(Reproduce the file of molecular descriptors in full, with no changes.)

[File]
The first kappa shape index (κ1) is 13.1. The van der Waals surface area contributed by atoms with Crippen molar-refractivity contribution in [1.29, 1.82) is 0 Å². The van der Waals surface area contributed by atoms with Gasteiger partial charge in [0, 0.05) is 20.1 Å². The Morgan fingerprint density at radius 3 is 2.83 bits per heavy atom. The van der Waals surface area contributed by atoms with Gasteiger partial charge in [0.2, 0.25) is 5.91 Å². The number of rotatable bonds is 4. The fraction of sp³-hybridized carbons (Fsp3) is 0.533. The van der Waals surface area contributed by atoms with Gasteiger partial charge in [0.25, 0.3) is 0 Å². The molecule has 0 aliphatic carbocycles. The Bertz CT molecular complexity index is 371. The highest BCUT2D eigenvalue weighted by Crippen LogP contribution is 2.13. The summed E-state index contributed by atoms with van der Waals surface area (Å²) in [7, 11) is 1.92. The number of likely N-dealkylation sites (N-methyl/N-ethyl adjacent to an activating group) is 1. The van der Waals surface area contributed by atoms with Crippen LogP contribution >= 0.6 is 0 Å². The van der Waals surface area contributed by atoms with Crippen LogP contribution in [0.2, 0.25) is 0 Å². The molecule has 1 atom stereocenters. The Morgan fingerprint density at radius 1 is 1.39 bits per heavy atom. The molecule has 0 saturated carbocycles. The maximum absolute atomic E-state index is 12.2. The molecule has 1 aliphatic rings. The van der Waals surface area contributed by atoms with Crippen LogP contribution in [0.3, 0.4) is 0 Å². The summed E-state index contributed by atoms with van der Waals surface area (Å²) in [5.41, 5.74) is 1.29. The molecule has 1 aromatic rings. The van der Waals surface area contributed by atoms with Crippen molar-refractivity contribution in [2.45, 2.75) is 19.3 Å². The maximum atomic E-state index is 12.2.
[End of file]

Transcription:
The first kappa shape index (κ1) is 13.1. The van der Waals surface area contributed by atoms with Crippen molar-refractivity contribution in [1.29, 1.82) is 0 Å². The van der Waals surface area contributed by atoms with Gasteiger partial charge in [0, 0.05) is 20.1 Å². The Morgan fingerprint density at radius 3 is 2.83 bits per heavy atom. The van der Waals surface area contributed by atoms with Gasteiger partial charge in [0.2, 0.25) is 5.91 Å². The number of rotatable bonds is 4. The fraction of sp³-hybridized carbons (Fsp3) is 0.533. The van der Waals surface area contributed by atoms with Gasteiger partial charge in [0.25, 0.3) is 0 Å². The molecule has 0 aliphatic carbocycles. The Bertz CT molecular complexity index is 371. The highest BCUT2D eigenvalue weighted by Crippen LogP contribution is 2.13. The summed E-state index contributed by atoms with van der Waals surface area (Å²) in [7, 11) is 1.92. The number of likely N-dealkylation sites (N-methyl/N-ethyl adjacent to an activating group) is 1. The van der Waals surface area contributed by atoms with Crippen LogP contribution >= 0.6 is 0 Å². The van der Waals surface area contributed by atoms with Crippen LogP contribution in [0.2, 0.25) is 0 Å². The molecule has 1 atom stereocenters. The Morgan fingerprint density at radius 1 is 1.39 bits per heavy atom. The molecule has 0 saturated carbocycles. The maximum absolute atomic E-state index is 12.2. The molecule has 1 aliphatic rings. The van der Waals surface area contributed by atoms with Crippen LogP contribution in [0.3, 0.4) is 0 Å². The summed E-state index contributed by atoms with van der Waals surface area (Å²) in [5.41, 5.74) is 1.29. The molecule has 1 aromatic rings. The van der Waals surface area contributed by atoms with Crippen molar-refractivity contribution in [2.45, 2.75) is 19.3 Å². The maximum atomic E-state index is 12.2.